Ruth A B Clegg
AngellFine Arts, Ltd.
I love this photograph!
The woman seated in the back seat, left side is 100 years old and going for her first automobile ride! Seated with her are my great grandmother and her sister. The date was August 10, 1907. Such a treasure!
I am lucky enough to have a Stereo Scope, cards to view of my family and some local landscapes and cards that were sold to the general public to learn about foreign lands.
From what I understand, at the Great Exhibition of 1851, Queen Victoria was introduced to the stereoscope and was immediately taken by it. Within three months, over 250,000 refracting stereoscopes were sold along with over a million stereoscopic prints. By this time, stereoscopic prints were made via the collodion process because of it’s nature to easily duplicate prints. In 1856, the London Stereoscopic Company had pushed mass production of stereo cards into most middle and upper class homes. With their success, the company began sending photographers around the world to create stereo cards of over 100,000 different places and views. This contributed to solidifying photography’s place as a tool for education, a tool for discovering, and a tool for recording people or places as a record to be viewed at a later time. In 1861, a hand held stereoscope viewer was designed that allowed individual adjustments for viewing distance. It had the bonus of being light weight and a cheaper contraption and since it wasn’t patented, copies flooded the market and it became the most popular version. This is the type of Stereo Scope that I have.
Below is a view of family members reading and relaxing. Maybe even sleeping!
Cyanotype is a 170 year old photographic printing process that produces prints in a distinctive dark greenish-blue. The word cyan comes from the Greek, meaning “dark blue substance.” Sir John Herschel invented the cyanotype in 1842. The process depends on the photochemical reduction of ferric salts into ferrous salts leading to the formation of Prussian blue, an iron-based pigment. The process was used sporadically throughout the 19th century, mostly by amateur photographers, and more frequently in the twentieth century for the reproduction of architectural plans and technical drawings, called “blueprints."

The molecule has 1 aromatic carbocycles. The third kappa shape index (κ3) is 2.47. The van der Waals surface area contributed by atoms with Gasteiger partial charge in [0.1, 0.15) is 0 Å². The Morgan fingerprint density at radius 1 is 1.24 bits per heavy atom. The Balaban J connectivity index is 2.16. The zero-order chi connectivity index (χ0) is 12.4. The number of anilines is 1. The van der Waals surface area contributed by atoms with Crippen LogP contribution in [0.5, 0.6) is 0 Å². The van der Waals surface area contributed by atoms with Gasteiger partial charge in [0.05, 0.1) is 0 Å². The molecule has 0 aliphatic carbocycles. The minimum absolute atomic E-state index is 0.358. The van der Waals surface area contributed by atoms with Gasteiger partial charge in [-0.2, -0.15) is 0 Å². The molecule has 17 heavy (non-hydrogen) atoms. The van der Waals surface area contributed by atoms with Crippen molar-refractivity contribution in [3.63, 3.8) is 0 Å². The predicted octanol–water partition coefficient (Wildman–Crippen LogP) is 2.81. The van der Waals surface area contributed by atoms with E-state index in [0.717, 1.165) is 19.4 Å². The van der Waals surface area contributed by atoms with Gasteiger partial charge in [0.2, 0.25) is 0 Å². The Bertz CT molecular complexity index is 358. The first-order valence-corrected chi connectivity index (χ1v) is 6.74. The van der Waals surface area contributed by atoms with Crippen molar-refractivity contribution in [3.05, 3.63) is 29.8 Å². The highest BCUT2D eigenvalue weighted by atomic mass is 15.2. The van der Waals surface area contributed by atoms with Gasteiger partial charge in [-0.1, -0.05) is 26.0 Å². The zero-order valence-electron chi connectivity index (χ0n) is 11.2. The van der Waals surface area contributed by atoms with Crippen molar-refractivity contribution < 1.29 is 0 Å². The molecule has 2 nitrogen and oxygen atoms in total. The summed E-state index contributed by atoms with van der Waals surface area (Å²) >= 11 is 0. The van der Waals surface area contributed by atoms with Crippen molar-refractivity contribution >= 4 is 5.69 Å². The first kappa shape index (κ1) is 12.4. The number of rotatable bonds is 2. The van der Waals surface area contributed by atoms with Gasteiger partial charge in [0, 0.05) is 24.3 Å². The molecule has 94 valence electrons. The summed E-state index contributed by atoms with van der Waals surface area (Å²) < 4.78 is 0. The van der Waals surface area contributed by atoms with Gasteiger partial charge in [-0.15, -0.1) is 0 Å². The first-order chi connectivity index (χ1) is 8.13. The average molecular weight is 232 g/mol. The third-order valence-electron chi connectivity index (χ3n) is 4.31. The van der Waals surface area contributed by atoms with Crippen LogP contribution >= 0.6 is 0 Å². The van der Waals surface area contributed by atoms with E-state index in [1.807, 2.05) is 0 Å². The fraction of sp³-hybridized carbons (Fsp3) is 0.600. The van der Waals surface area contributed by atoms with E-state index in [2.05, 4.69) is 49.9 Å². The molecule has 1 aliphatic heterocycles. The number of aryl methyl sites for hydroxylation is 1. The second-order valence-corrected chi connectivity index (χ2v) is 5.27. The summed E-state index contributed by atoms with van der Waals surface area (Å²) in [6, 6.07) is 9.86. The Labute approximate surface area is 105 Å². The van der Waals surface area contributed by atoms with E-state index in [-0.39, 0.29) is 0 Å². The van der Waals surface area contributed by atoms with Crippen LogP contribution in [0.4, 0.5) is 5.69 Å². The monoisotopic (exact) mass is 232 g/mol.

Below are two images from New Bedford, the Cook Family home and a carriage with Cook family members
Below are tintypes, also known as a melainotype or ferrotype, is a photograph made by creating a direct positive on a thin sheet of metal coated with a dark lacquer or enamel and used as the support for the photographic emulsion.
A tintype with the full image has the black backing behind it and the image resembling a negative is without the black backing. I just realized that I have a family antique chair that looks very similar to the chair in the photograph. I think that this is a photograph of my great great grandmother.
These ladies had their photographs taken often. These images were taken in the late 1880's and are both tintypes.
This is a very early family album, possibly dating back to the mid 1800's. The images inside the album are just over an inch and I am thankful that some one took the time to label each image with the person's name.
You can watch this video and learn even more about photography and how it was used to record individuals, families and life in the past.
I hope that you have enjoyed seeing some of my family treasures! I am sure that you have some of your own. It is my hope that you will consider working with me as a professional photographer and consultant to help you manage your own family treasures and digitize, archive and create collages, albums, slide shows and wall portraits that your family can enjoy and pass on to future generations. I am happy to discuss this process with you. [email protected] 401-263-4065 cell